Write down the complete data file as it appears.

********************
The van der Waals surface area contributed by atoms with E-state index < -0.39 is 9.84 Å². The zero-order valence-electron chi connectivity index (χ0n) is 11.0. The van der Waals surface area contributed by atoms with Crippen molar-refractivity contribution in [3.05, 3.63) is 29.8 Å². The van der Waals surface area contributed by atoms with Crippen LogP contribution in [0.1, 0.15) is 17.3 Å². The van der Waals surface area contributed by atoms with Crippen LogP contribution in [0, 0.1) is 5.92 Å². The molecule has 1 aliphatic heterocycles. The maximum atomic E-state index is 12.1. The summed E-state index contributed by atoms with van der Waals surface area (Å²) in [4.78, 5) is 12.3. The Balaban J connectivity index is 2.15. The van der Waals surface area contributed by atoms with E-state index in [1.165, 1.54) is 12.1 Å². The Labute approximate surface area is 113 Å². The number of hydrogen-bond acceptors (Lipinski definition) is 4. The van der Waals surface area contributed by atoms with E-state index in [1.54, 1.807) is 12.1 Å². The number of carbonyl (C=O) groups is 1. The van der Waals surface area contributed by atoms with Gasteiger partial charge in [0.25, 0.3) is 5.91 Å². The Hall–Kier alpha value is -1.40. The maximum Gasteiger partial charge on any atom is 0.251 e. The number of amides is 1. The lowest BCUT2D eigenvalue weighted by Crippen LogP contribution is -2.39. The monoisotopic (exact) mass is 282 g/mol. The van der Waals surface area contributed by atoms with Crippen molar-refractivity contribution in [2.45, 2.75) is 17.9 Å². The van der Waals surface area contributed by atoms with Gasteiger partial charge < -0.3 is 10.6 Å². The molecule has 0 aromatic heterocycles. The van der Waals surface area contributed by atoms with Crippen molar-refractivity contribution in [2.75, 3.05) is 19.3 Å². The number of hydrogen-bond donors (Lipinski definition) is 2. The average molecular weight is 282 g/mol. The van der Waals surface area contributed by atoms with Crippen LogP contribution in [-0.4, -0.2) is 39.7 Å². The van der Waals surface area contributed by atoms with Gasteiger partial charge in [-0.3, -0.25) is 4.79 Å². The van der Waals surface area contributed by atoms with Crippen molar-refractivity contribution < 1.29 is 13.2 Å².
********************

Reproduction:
The van der Waals surface area contributed by atoms with E-state index < -0.39 is 9.84 Å². The zero-order valence-electron chi connectivity index (χ0n) is 11.0. The van der Waals surface area contributed by atoms with Crippen molar-refractivity contribution in [3.05, 3.63) is 29.8 Å². The van der Waals surface area contributed by atoms with Crippen LogP contribution in [0.1, 0.15) is 17.3 Å². The van der Waals surface area contributed by atoms with Crippen LogP contribution in [0, 0.1) is 5.92 Å². The molecule has 1 aliphatic heterocycles. The maximum atomic E-state index is 12.1. The summed E-state index contributed by atoms with van der Waals surface area (Å²) in [4.78, 5) is 12.3. The Balaban J connectivity index is 2.15. The van der Waals surface area contributed by atoms with E-state index in [1.165, 1.54) is 12.1 Å². The Labute approximate surface area is 113 Å². The number of hydrogen-bond acceptors (Lipinski definition) is 4. The van der Waals surface area contributed by atoms with E-state index in [1.54, 1.807) is 12.1 Å². The number of carbonyl (C=O) groups is 1. The van der Waals surface area contributed by atoms with Gasteiger partial charge in [0.25, 0.3) is 5.91 Å². The Hall–Kier alpha value is -1.40. The maximum Gasteiger partial charge on any atom is 0.251 e. The number of amides is 1. The lowest BCUT2D eigenvalue weighted by Crippen LogP contribution is -2.39. The monoisotopic (exact) mass is 282 g/mol. The van der Waals surface area contributed by atoms with Crippen molar-refractivity contribution in [2.45, 2.75) is 17.9 Å². The van der Waals surface area contributed by atoms with Gasteiger partial charge < -0.3 is 10.6 Å². The molecule has 0 aromatic heterocycles. The van der Waals surface area contributed by atoms with Crippen molar-refractivity contribution in [2.75, 3.05) is 19.3 Å². The number of hydrogen-bond donors (Lipinski definition) is 2. The average molecular weight is 282 g/mol. The van der Waals surface area contributed by atoms with Crippen LogP contribution in [-0.4, -0.2) is 39.7 Å². The van der Waals surface area contributed by atoms with Gasteiger partial charge in [-0.3, -0.25) is 4.79 Å². The van der Waals surface area contributed by atoms with Crippen molar-refractivity contribution < 1.29 is 13.2 Å².